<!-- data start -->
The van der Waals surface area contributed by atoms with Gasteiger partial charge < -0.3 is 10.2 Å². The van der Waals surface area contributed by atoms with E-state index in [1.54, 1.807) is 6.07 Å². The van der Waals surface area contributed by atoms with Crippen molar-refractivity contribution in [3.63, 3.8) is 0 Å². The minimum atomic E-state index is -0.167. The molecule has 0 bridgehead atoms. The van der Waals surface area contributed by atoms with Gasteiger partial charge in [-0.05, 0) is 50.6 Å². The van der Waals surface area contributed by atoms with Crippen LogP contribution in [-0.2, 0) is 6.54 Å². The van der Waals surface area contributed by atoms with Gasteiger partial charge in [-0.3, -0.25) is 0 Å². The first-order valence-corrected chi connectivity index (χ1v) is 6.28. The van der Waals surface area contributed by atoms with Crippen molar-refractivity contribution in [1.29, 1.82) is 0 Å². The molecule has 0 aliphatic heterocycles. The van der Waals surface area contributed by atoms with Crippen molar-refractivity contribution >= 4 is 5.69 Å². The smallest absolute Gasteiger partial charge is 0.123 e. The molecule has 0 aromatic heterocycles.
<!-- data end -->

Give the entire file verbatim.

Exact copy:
The van der Waals surface area contributed by atoms with Gasteiger partial charge < -0.3 is 10.2 Å². The van der Waals surface area contributed by atoms with E-state index in [1.54, 1.807) is 6.07 Å². The van der Waals surface area contributed by atoms with Crippen molar-refractivity contribution in [3.63, 3.8) is 0 Å². The minimum atomic E-state index is -0.167. The molecule has 0 bridgehead atoms. The van der Waals surface area contributed by atoms with Gasteiger partial charge in [-0.05, 0) is 50.6 Å². The van der Waals surface area contributed by atoms with Crippen LogP contribution in [-0.2, 0) is 6.54 Å². The van der Waals surface area contributed by atoms with Gasteiger partial charge in [-0.3, -0.25) is 0 Å². The first-order valence-corrected chi connectivity index (χ1v) is 6.28. The van der Waals surface area contributed by atoms with Crippen molar-refractivity contribution in [1.29, 1.82) is 0 Å². The molecule has 0 aliphatic heterocycles. The van der Waals surface area contributed by atoms with Crippen molar-refractivity contribution >= 4 is 5.69 Å². The smallest absolute Gasteiger partial charge is 0.123 e. The molecule has 0 aromatic heterocycles.